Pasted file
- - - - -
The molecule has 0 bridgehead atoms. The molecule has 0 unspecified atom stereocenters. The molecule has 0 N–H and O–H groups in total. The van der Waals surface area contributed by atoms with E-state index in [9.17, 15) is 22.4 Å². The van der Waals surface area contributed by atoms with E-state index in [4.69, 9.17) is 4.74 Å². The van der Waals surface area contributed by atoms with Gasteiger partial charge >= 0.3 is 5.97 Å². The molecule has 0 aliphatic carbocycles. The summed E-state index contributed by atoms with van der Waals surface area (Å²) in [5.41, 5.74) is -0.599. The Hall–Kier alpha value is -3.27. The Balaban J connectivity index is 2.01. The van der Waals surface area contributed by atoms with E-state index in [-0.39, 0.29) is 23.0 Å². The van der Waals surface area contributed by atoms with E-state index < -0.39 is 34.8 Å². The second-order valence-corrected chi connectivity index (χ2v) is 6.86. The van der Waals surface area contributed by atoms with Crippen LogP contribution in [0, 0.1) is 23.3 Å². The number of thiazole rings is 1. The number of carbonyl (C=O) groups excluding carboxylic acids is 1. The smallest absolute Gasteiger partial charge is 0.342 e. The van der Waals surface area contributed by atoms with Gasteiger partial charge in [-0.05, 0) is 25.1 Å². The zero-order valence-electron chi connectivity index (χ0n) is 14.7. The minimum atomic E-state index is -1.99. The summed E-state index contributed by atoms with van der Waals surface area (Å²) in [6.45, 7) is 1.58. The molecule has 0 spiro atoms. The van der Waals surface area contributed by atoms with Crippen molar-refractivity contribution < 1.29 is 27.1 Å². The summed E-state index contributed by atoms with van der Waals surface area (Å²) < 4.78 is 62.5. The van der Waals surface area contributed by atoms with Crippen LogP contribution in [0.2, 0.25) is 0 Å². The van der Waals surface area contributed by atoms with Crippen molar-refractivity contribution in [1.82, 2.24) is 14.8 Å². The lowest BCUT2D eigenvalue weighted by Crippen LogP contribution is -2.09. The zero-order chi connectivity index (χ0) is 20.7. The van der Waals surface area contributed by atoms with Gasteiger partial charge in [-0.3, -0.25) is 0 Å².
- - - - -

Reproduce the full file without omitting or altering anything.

The molecule has 0 bridgehead atoms. The molecule has 0 unspecified atom stereocenters. The molecule has 0 N–H and O–H groups in total. The van der Waals surface area contributed by atoms with E-state index in [9.17, 15) is 22.4 Å². The van der Waals surface area contributed by atoms with E-state index in [4.69, 9.17) is 4.74 Å². The van der Waals surface area contributed by atoms with Gasteiger partial charge >= 0.3 is 5.97 Å². The molecule has 0 aliphatic carbocycles. The summed E-state index contributed by atoms with van der Waals surface area (Å²) in [5.41, 5.74) is -0.599. The Hall–Kier alpha value is -3.27. The Balaban J connectivity index is 2.01. The van der Waals surface area contributed by atoms with E-state index in [-0.39, 0.29) is 23.0 Å². The van der Waals surface area contributed by atoms with E-state index < -0.39 is 34.8 Å². The second-order valence-corrected chi connectivity index (χ2v) is 6.86. The van der Waals surface area contributed by atoms with Crippen LogP contribution in [0, 0.1) is 23.3 Å². The number of thiazole rings is 1. The number of carbonyl (C=O) groups excluding carboxylic acids is 1. The smallest absolute Gasteiger partial charge is 0.342 e. The van der Waals surface area contributed by atoms with Gasteiger partial charge in [-0.05, 0) is 25.1 Å². The zero-order valence-electron chi connectivity index (χ0n) is 14.7. The minimum atomic E-state index is -1.99. The summed E-state index contributed by atoms with van der Waals surface area (Å²) in [6.45, 7) is 1.58. The molecule has 0 spiro atoms. The van der Waals surface area contributed by atoms with Crippen molar-refractivity contribution < 1.29 is 27.1 Å². The summed E-state index contributed by atoms with van der Waals surface area (Å²) < 4.78 is 62.5. The van der Waals surface area contributed by atoms with Crippen LogP contribution in [0.2, 0.25) is 0 Å². The van der Waals surface area contributed by atoms with Crippen molar-refractivity contribution in [1.82, 2.24) is 14.8 Å². The lowest BCUT2D eigenvalue weighted by Crippen LogP contribution is -2.09. The zero-order chi connectivity index (χ0) is 20.7. The van der Waals surface area contributed by atoms with Gasteiger partial charge in [-0.3, -0.25) is 0 Å².